Protection of the war graves of seamen

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Peter
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Protection of the war graves of seamen

Post by Peter » 27 Oct 2003 12:17

Did you know that if a diver explores the wreck of a merchant ship sunk 1939-45 he can legally bring up anything he likes as a souvenir including human remains such as skulls. There is no protection at all even under the recent legislation (Protection of Military Remains Act) for merchant seamen killed in wartime.

Following the discovery of a skull in a shop window (Hastings or Brighton, Sussex) a small group are fighting to safeguard the last resting places of these heroes.

Theoretically if a merchant ship was sunk but it had a single Royal Navy or Royal Marine or Army gunner serving aboard, then the death of that single man safeguards the entire ship as his last resting place would be safeguarded by the act.

How invidious is that !

I cannot believe how badly the merchant seamen have been treated - seamen who performed acts of extraordinary gallantry received a British Empire Medal - just the same as is normally given to a long serving clerk in British Telecom, an officer who had his stomach ripped wide open when his ship was sunk kept another wounded seaman afloat for some time until they were both rescued and was awarded an MBE - an inferior grade of the medal given to the Beatles or various football stars - MADNESS.

The merchant navy suffered a higher percentage of casualties than any branch of the British armed forces and yet a merchant seaman has to fight for entry into the Royal British Legion when a soldier of the Army Pay Corps who never even served abroad has an automatic right of entry.

Crazy.

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Aufklarung
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Post by Aufklarung » 27 Oct 2003 17:35

In Canada we waited a long time but things have been somewhat corrected.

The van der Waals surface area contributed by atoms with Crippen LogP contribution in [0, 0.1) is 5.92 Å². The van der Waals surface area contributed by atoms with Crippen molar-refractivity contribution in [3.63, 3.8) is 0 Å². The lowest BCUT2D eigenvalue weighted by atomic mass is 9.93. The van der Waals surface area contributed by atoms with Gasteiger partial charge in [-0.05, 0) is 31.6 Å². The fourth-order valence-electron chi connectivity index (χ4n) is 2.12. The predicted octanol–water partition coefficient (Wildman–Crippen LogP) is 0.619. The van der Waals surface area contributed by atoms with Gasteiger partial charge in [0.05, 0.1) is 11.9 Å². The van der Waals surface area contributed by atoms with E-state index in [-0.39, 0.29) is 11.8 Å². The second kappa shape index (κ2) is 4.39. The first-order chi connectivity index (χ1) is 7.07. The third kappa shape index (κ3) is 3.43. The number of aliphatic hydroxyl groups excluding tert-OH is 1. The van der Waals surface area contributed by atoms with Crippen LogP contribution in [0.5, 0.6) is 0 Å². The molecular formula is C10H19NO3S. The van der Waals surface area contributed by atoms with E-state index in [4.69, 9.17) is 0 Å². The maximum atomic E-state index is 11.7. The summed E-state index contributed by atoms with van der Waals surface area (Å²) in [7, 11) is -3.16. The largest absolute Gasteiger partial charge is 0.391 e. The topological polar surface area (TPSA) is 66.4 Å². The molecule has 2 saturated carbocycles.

The discrimination was corrected legislatively on March 26, l999: Wartime merchant seamen were recognized as veterans.

From:
http://www.halifaxherald.com/stories/20 ... 7.raw.html

regards
A :)

Peter
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Post by Peter » 27 Oct 2003 17:43

Thanks A
the link is interesting, I hope that one day before all of our veterans are gone that the British government will get it right.
Pete

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Matt H.
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Post by Matt H. » 27 Oct 2003 17:51

Iltis, all I can say is that I agree with you entirely. Every time a merchant seaman boarded his ship, he did so in the knowledge that he was running a most deadly gauntlet - with little means of fighting back also, possibly a single 20mm or 40mm deck gun at the most. If the title of "unsung heroes" can be applied, that is certainly the case here.

Peter
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Post by Peter » 27 Oct 2003 18:00

When you stop to think that for the first 2 years of the war the merchant seamans pay was stopped the minute his ship was sunk, so he spent his days adrift in an open boat - UNPAID - it really makes you wonder what was going on.

Literally almost 1 in 4 of the seamen at sea in the winter of 1939 had been killed by the end of the war. Something should be done to recognise these blokes properly.

Pete

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Andy H
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Post by Andy H » 28 Oct 2003 23:21

Well I can't say I'm surprised given our country's woeful record when it comes to it's service personel.

The Politicians praise us to the heavens in public and then let the civil servants bury us in s*** out of the publics gaze.

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Post by varjag » 30 Oct 2003 12:22

Iltis wrote:When you stop to think that for the first 2 years of the war the merchant seamans pay was stopped the minute his ship was sunk, so he spent his days adrift in an open boat - UNPAID - it really makes you wonder what was going on.

Literally almost 1 in 4 of the seamen at sea in the winter of 1939 had been killed by the end of the war. Something should be done to recognise these blokes properly.

Pete
Noble thought Iltis - but what good would it do them? Britain today could not afford law suits for compensation to all the unsung heroes grandchildren. They are - IMO just ONE example of the callousness with which Emperor Churchill strived to retain the empire of his peers, that was already lost at 11AM on Sept. 3rd, 1939.

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Englander
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Post by Englander » 30 Oct 2003 22:30

Good post all.
Literally almost 1 in 4 of the seamen at sea in the winter of 1939 had been killed by the end of the war. Something should be done to recognise these blokes properly.

They are not totally forgotten http://www.saintjohn.nbcc.nb.ca/~Herita ... Marine.htm
Image

When you stop to think that for the first 2 years of the war the merchant seamans pay was stopped the minute his ship was sunk, so he spent his days adrift in an open boat - UNPAID - it really makes you wonder what was going on.

On leave,they were seen as draft dodgers(No uniforms).
Btw,my uncle survived four different ship sinkings.

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